I can’t say for sure if it’s the pain that makes us more kind, more patient with one another, more understanding. I only know what I’ve experienced. I don’t think there is a single comment on the Facebook page that isn’t encouraging. I know I’ll need to launch a crowd funding campaign to make this work. Now it’s just a matter of overcoming my own fear of failing all these amazing people who are depending on me, and looking forward to having clothing that doesn’t hurt to wear, or put on and take off. Most have told me they simply live in pajamas, because it is all they can bear next to their skin. And I understand this, as I sit here writing with my shirt on inside out.

The thing is, most people would expect someone who is living in constant, chronic pain, to be short-tempered and rather cranky most of the time. But I have found just the opposite. It seems to me that women and men alike, from all over the world, all with chronic pain in common, are the kindest, most patient and understanding people that you can find.

Perhaps, the answer lies in the fact that many of us have been kicked out of the rat race for being “too slow.” Living on a disability pension isn’t what anyone would think of as wealth, and so maybe our attitudes about money have changed as well. Now we find wealth in people, in one another. We value kindness and understanding, and belief in our pain the most. We treasure and cherish the friendships these “invisible illnesses” have given us.  And if this is in fact true, then I am the wealthiest woman in the world.  One way or another, I will build this clothing company, along with a foundation that I can help those who simply can’t afford the things they need. I turned 59 last month, so this may very well be the last trail that I’m able to blaze, and I mean to make it a great one.

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Lead photo source: Thinkstock Images

Mother and Daughter walk on a sunny winter day

Parenting in the 'Fibro Fog'

Can you imagine a parent forgetting to register their child for school? Because I have done that. I forget not just my own commitments but my kids’ and I get so angry with myself over it. What kind of a mother doesn’t pack an afternoon snack to bring to school? What kind of mother sees that her children’s rooms are in shambles but does nothing about it? I’ll tell you who. This mother with fibromyalgia.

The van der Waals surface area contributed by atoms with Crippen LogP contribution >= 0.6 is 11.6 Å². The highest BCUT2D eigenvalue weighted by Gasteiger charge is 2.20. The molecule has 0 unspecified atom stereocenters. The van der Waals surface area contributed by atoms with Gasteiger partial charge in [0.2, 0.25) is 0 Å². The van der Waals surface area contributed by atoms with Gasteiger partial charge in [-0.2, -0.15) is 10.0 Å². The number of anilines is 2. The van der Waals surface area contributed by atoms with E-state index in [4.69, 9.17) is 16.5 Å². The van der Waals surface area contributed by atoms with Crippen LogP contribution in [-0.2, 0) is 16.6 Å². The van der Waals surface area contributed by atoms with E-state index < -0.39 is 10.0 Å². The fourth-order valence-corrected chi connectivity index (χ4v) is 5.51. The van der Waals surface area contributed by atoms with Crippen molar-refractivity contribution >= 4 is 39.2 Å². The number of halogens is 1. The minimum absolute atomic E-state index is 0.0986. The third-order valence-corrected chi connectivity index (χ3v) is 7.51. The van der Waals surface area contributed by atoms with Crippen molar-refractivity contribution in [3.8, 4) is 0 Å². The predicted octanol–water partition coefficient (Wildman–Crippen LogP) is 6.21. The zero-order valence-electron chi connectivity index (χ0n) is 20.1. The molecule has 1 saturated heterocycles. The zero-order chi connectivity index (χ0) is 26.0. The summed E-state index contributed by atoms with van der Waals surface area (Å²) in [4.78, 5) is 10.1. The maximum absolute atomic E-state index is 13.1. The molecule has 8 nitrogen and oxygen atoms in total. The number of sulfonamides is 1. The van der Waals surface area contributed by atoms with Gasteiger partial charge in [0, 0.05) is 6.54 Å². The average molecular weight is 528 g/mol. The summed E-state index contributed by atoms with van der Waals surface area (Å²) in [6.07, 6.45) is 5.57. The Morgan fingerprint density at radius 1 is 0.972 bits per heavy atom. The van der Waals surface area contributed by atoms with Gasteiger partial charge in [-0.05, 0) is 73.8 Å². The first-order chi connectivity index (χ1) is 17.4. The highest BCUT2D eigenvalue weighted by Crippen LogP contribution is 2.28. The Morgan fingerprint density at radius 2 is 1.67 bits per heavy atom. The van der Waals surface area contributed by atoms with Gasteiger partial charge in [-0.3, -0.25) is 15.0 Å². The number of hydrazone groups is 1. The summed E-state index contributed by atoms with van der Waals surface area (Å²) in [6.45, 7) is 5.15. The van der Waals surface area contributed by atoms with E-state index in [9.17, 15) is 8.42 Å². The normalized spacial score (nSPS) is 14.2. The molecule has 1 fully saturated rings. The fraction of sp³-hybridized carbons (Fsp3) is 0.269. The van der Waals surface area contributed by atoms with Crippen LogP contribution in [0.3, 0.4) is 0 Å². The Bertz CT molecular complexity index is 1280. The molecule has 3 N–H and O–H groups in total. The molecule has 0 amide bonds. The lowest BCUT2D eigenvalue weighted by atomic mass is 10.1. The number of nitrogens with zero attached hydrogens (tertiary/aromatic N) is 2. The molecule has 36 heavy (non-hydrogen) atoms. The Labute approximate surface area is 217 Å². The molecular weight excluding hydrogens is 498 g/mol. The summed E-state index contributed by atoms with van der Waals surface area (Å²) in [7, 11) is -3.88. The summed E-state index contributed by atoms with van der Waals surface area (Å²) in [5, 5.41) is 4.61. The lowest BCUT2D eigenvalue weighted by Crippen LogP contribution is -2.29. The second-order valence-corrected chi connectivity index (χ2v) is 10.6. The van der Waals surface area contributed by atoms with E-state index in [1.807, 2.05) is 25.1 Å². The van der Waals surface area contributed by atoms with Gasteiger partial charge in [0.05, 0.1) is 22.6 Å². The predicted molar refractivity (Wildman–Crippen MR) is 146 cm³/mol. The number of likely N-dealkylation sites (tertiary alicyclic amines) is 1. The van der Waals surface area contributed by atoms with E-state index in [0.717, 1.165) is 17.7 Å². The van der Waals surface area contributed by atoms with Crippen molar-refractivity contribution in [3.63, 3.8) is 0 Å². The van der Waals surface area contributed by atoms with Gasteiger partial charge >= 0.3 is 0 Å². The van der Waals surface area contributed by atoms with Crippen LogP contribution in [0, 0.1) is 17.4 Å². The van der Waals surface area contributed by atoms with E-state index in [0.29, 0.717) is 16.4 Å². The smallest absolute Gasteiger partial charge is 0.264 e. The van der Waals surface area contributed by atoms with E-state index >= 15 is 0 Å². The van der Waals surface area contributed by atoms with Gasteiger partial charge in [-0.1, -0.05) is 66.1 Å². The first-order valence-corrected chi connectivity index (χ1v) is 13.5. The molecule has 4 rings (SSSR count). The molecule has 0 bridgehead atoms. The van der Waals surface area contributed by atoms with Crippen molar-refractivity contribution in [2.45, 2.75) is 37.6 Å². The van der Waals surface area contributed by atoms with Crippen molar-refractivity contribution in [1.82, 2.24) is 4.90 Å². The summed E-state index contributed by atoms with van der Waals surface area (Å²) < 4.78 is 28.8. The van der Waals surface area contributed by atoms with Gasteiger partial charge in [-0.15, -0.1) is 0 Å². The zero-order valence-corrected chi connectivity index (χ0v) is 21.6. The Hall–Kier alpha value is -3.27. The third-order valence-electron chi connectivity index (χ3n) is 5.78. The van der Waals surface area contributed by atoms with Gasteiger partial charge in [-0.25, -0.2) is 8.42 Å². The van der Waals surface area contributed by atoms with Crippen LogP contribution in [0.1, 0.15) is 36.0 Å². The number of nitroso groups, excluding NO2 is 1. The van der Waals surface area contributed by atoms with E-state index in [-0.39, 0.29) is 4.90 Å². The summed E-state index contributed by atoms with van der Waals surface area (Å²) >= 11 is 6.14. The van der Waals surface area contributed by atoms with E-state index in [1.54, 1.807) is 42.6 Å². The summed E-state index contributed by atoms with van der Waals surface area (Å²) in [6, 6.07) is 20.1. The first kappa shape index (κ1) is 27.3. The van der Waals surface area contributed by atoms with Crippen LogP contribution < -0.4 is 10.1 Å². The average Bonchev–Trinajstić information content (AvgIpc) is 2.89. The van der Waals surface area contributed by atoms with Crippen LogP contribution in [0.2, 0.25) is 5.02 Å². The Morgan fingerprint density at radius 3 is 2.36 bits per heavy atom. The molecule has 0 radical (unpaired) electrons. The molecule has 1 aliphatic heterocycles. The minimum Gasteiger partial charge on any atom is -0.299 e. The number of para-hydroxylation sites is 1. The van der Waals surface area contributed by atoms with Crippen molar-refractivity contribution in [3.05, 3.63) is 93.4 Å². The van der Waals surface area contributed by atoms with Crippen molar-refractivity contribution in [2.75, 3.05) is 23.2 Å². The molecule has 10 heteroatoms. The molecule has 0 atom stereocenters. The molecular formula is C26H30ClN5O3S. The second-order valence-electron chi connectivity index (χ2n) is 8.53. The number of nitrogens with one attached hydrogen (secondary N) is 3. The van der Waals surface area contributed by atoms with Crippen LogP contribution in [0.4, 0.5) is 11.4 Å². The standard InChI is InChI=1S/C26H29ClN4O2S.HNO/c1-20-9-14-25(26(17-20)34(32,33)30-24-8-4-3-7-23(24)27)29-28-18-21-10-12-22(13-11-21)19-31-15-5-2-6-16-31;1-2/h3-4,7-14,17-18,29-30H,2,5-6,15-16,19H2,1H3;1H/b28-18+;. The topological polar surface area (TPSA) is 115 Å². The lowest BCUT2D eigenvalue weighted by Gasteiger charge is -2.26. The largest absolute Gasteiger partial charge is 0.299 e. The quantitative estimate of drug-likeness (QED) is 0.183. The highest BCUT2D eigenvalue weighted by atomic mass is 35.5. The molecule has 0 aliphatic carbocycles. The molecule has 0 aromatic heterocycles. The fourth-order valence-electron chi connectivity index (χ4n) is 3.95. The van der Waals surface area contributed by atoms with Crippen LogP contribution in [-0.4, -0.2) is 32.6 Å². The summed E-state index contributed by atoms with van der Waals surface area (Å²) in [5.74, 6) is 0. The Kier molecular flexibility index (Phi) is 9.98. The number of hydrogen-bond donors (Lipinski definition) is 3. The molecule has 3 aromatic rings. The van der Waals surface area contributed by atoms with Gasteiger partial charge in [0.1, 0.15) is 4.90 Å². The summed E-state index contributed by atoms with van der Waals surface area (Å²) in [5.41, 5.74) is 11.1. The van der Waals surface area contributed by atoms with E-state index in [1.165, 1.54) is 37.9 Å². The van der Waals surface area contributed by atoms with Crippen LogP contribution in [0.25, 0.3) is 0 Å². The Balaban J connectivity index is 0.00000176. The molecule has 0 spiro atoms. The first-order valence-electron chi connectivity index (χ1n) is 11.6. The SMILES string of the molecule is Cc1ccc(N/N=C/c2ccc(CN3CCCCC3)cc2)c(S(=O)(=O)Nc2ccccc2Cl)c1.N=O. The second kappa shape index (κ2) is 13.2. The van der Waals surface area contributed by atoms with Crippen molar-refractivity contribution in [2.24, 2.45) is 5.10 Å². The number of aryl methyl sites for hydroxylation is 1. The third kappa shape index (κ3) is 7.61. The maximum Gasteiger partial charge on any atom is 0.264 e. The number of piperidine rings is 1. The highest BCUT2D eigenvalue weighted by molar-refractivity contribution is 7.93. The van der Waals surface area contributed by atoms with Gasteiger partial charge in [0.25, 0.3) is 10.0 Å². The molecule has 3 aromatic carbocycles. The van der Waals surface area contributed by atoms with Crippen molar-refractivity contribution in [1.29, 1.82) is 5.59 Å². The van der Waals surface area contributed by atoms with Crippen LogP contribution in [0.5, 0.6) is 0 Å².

I am a very disorganized person. I make lists then forget them. I make appointments and miss them. I have two calendars but can’t remember to use them. I am in a constant state of brain fog, affectionately known as “fibro fog” to those of us with the disease. While I’m sure this is an incredibly frustrating thing for everyone dealing with it, it is exceptionally tricky for parents and caregivers. Not only is it annoying, it is embarrassing and scary. People tend to look down on messy houses and skipped commitments much more when it involves children. I take extra care to try and remember things, at least for my kids, but a lot of the time it just doesn’t happen and I am constantly afraid of the consequences. I’ve been berated: “I cannot believe you keep forgetting your daughter needs new shoes!” I’ve been told I am careless and self-absorbed and that is why I forget such basic things. I’m not, I really just forgot. I want to scream this at everyone who accuses me of being careless or lazy. I forget everything all the time and I feel bad enough. I don’t need others to make me feel even worse.